Why do you think tiny houses are so appealing now? RVs have been around for a long time. How has this new scene come together?
Basically, there are two groups really driving the tiny house movement right now: The baby boomers—you're seeing a ton of baby boomers attracted to the tiny house and RV industry. And you're also seeing this group of millennials that's working from home, that's untethered, they work from the road … that lifestyle is attractive to a lot of people.
So, I don't think it's really a fad. Look, the RV business is massive—the tiny house industry is minuscule compared to the RV market—but I think the RV industry is going to definitely start to dabble in tiny houses and using more materials similar to tiny houses. The RV industry has always been about making [models] lightweight and easy to tow. But they're going to have to answer to the tiny house fad and you're going to see them starting to build things that are somewhere in between and look more like houses on wheels.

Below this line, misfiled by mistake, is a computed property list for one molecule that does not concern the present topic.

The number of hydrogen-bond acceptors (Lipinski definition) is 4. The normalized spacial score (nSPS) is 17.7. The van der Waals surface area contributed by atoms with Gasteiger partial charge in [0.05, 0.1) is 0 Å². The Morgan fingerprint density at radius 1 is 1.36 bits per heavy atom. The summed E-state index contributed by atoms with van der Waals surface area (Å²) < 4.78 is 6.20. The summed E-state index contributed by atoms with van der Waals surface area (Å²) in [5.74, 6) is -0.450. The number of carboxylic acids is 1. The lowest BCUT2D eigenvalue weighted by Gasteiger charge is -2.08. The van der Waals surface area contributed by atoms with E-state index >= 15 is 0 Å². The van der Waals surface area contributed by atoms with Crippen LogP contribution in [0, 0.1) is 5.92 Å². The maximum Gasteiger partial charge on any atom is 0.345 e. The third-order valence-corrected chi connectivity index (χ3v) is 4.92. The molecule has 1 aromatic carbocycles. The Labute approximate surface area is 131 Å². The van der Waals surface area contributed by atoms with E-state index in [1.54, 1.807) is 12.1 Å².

What are some of the big differences between the tiny houses and RVs?
Tiny houses are cute and customizable and people are getting really creative, and using exotic and reclaimed materials to build tiny houses. They’re well insulated, unlike RVs. And there’s the [environmental] aspect; a lot of [tiny houses] are off the grid and use solar power and passive heating and cooling techniques—certainly cutting down on carbon emissions.
But if you want to go ski all over the West and stay in parking lots and have a propane heater, I'd recommend that you just get an RV. Because they're lightweight and they're easy to maneuver. A tiny house, you really build it somewhere and you park it and it should stay put for a while.
But isn’t the fact they’re on wheels part of the selling point for tiny houses?
Of course, you can move it a few times a year. But one of the biggest issues in the whole tiny revolution is that if they're on wheels they can [legally] be considered an RV. And as long as you follow the RV parking rules in a given municipality, you can park the tiny house. So that's why you see them on wheels. Not so much so you can drive them across all god's creation. They're actually kind of heavy, and hard and expensive to move.
But for now, you can’t just walk into a building department and receive a building permit to build a small dwelling of like, 250 to 500 square feet.